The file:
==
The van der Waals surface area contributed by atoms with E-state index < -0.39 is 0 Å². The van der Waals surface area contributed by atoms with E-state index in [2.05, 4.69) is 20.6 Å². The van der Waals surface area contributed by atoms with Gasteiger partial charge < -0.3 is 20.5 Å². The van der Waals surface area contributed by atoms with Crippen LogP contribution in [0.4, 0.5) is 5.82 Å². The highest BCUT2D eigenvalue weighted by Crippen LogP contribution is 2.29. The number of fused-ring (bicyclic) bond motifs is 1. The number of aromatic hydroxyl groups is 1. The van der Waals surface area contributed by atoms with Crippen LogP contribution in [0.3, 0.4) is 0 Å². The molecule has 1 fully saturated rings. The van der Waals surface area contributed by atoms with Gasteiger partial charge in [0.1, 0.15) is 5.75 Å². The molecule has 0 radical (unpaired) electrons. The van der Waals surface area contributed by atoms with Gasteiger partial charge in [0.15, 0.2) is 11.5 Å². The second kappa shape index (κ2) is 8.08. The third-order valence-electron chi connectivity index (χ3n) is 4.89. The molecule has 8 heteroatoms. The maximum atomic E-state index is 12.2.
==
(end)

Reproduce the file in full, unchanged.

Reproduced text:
The van der Waals surface area contributed by atoms with E-state index < -0.39 is 0 Å². The van der Waals surface area contributed by atoms with E-state index in [2.05, 4.69) is 20.6 Å². The van der Waals surface area contributed by atoms with Gasteiger partial charge < -0.3 is 20.5 Å². The van der Waals surface area contributed by atoms with Crippen LogP contribution in [0.4, 0.5) is 5.82 Å². The highest BCUT2D eigenvalue weighted by Crippen LogP contribution is 2.29. The number of fused-ring (bicyclic) bond motifs is 1. The number of aromatic hydroxyl groups is 1. The van der Waals surface area contributed by atoms with Crippen LogP contribution in [0.3, 0.4) is 0 Å². The molecule has 1 fully saturated rings. The van der Waals surface area contributed by atoms with Gasteiger partial charge in [0.1, 0.15) is 5.75 Å². The molecule has 0 radical (unpaired) electrons. The van der Waals surface area contributed by atoms with Gasteiger partial charge in [0.15, 0.2) is 11.5 Å². The second kappa shape index (κ2) is 8.08. The third-order valence-electron chi connectivity index (χ3n) is 4.89. The molecule has 8 heteroatoms. The maximum atomic E-state index is 12.2.